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Contribution of $2 million Honours Memory of Cranberry Entrepreneur; Supports Health Research at UBC

November 20, 2006

Source: University of British Columbia

Two funds totalling $2 million that will advance medical and food nutrition research at the University of British Columbia have been established in memory of one of Canada’s leading cranberry entrepreneurs.

A contribution from the family of Rashpal "Paul" Dhillon will support research into the incurable lung disease Idiopathic Pulmonary Fibrosis (IPF) and the health benefits of cranberries. The funds, announced today, are the Rashpal Dhillon Fund in Idiopathic Pulmonary Research and the Rashpal Dhillon Fund in Cranberry Research.

"Paul Dhillon’s reputation as a community leader, a businessman and a philanthropist was already well-established," says UBC President Stephen J. Toope. "UBC is proud to have the opportunity to honour his memory, and we are determined to make the most of this timely and generous gift."

Rashpal "Paul" Dhillon, who died Jan. 6, 2003 from IPF, invested in cranberry bogs in Richmond and Pitt Meadows in the late 1970s and his Richberry Group grew to become Canada’s largest producer of cranberries. He had also gained distinction as the country’s first Indo-Canadian police officer, having joined the RCMP at the age of 19. He went on to serve 24 years in law enforcement, including service as a corrections officer and sheriff.

A condition involving the scarring of the lung, IPF affects more than five million people worldwide. The exact cause of the condition is unknown and there is no cure. Each year in North America, more than 40,000 people die from IPF, and more than half of these within five years of diagnosis. A research team led by UBC Assoc. Prof. of Pharmacology and Therapeutics Darryl Knight, who is Canada Research Chair in Airway Disease, is seeking ways to prevent and treat this condition without compromising the immune system.

"The Dhillons’ contribution to UBC will allow Dr. Knight and his team to find answers to the mysteries of IPF and to make a real difference in patients’ lives," says Dr. Gavin Stuart, Dean of UBC’s Faculty of Medicine. "The potential exists for significant, life-altering discoveries to be made in this area."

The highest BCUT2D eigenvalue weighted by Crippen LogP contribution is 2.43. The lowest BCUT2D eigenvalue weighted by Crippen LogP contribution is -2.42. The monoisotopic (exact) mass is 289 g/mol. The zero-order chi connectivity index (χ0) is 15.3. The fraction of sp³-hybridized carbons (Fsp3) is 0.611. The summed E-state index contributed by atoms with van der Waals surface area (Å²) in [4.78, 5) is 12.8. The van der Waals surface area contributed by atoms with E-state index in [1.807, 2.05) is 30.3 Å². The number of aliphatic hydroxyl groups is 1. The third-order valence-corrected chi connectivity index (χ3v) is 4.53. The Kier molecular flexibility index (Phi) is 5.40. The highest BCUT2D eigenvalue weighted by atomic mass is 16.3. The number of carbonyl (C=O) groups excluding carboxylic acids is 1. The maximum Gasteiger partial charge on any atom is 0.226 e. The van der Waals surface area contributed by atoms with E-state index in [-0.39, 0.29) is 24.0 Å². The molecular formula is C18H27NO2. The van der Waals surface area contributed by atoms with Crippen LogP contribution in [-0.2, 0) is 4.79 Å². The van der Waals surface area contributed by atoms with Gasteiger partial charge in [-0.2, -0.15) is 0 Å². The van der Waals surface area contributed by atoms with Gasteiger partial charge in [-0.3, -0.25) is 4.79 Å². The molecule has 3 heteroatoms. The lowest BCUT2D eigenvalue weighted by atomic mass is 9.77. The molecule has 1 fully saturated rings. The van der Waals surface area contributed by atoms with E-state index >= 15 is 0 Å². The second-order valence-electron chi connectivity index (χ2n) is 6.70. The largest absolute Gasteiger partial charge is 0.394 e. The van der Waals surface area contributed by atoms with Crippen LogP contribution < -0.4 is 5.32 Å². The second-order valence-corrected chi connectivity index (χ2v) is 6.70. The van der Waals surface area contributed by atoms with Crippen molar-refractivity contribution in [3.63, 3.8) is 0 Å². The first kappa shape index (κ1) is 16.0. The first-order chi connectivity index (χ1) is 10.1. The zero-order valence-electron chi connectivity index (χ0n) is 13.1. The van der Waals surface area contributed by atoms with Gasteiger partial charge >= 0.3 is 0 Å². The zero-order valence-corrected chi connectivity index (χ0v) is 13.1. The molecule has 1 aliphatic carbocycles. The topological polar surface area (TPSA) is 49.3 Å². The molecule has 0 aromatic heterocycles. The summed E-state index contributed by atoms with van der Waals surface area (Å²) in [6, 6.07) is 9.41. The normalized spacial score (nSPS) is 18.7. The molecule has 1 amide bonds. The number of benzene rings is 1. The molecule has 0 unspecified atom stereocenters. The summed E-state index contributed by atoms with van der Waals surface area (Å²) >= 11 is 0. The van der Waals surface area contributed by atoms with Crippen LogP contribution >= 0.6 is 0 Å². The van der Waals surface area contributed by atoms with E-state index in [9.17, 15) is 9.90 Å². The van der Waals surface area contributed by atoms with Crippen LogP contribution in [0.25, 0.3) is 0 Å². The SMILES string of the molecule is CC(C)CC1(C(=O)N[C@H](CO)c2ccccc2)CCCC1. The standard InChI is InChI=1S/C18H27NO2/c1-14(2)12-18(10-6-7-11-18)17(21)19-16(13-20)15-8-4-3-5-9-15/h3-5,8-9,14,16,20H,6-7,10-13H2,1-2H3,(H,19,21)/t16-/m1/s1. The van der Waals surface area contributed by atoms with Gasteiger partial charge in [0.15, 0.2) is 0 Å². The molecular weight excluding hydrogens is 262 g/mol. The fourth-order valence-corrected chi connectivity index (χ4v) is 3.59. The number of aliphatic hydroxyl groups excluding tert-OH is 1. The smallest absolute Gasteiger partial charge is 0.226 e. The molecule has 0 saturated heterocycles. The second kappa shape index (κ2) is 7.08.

The Food, Nutrition and Health Program in UBC’s Faculty of Land and Food Systems focuses on food security and its impact on health. Prof. David Kitts, Program Director, is an expert in functional food constituents of fruit crops, and research associate David McArthur is a plant scientist expert in cranberry biology.

"The funding from the Dhillon family will allow our faculty to bring together a team of plant and food nutrition researchers to conduct interdisciplinary research on cranberries," says Dr. Murray Isman, Dean of UBC’s Faculty of Land and Food Systems. "They will investigate how cranberries can be grown in a sustainable fashion with enhanced levels of compounds considered of high value to human health."

The late Mr. Dhillon’s son, Peter P. Dhillon, is the President and CEO of the Richberry Group of Companies. Peter Dhillon received his B.A. from UBC in 1988 and his Law degree from the University of Leeds. He was also a director of the Vancouver Olympic Committee (VANOC) and chaired VANOC’s Audit Committee. Dhillon serves on many local and national boards, including the Board of Directors of Atomic Energy of Canada Ltd., Vancouver International Airport Authority, and Seacor Environmental Inc.

IPF research will be conducted at the James Hogg iCAPTURE Centre for Cardiovascular and Pulmonary Research, a collaborative research centre of the UBC Faculty of Medicine and Providence Health. The centre conducts research into the mechanisms, prevention, diagnosis and treatment of heart, blood vessel and lung diseases.

UBC’s Faculty of Land and Food Systems is a leader in integrated research and education that addresses global issues surrounding health and sustainable land and food systems.

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Hilary Thomson
UBC Public Affairs
Tel: 604.822.2644
Cell: 604.209.3048



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